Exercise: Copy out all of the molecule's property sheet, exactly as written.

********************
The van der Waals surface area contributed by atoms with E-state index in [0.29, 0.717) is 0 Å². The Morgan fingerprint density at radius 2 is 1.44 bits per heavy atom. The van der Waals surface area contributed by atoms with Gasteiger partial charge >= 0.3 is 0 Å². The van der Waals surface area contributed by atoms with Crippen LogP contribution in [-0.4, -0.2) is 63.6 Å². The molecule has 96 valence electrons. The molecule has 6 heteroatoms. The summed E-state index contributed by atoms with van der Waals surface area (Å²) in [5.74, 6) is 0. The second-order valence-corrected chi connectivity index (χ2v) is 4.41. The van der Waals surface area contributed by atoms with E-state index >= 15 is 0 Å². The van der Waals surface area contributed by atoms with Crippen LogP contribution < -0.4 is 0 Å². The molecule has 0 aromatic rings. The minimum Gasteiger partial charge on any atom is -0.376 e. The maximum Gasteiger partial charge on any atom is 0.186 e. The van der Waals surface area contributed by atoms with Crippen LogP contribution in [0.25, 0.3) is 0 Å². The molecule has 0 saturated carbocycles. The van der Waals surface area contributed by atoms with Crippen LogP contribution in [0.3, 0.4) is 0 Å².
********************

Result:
The van der Waals surface area contributed by atoms with E-state index in [0.29, 0.717) is 0 Å². The Morgan fingerprint density at radius 2 is 1.44 bits per heavy atom. The van der Waals surface area contributed by atoms with Gasteiger partial charge >= 0.3 is 0 Å². The van der Waals surface area contributed by atoms with Crippen LogP contribution in [-0.4, -0.2) is 63.6 Å². The molecule has 96 valence electrons. The molecule has 6 heteroatoms. The summed E-state index contributed by atoms with van der Waals surface area (Å²) in [5.74, 6) is 0. The second-order valence-corrected chi connectivity index (χ2v) is 4.41. The van der Waals surface area contributed by atoms with E-state index >= 15 is 0 Å². The van der Waals surface area contributed by atoms with Crippen LogP contribution < -0.4 is 0 Å². The molecule has 0 aromatic rings. The minimum Gasteiger partial charge on any atom is -0.376 e. The maximum Gasteiger partial charge on any atom is 0.186 e. The van der Waals surface area contributed by atoms with Crippen LogP contribution in [0.25, 0.3) is 0 Å². The molecule has 0 saturated carbocycles. The van der Waals surface area contributed by atoms with Crippen LogP contribution in [0.3, 0.4) is 0 Å².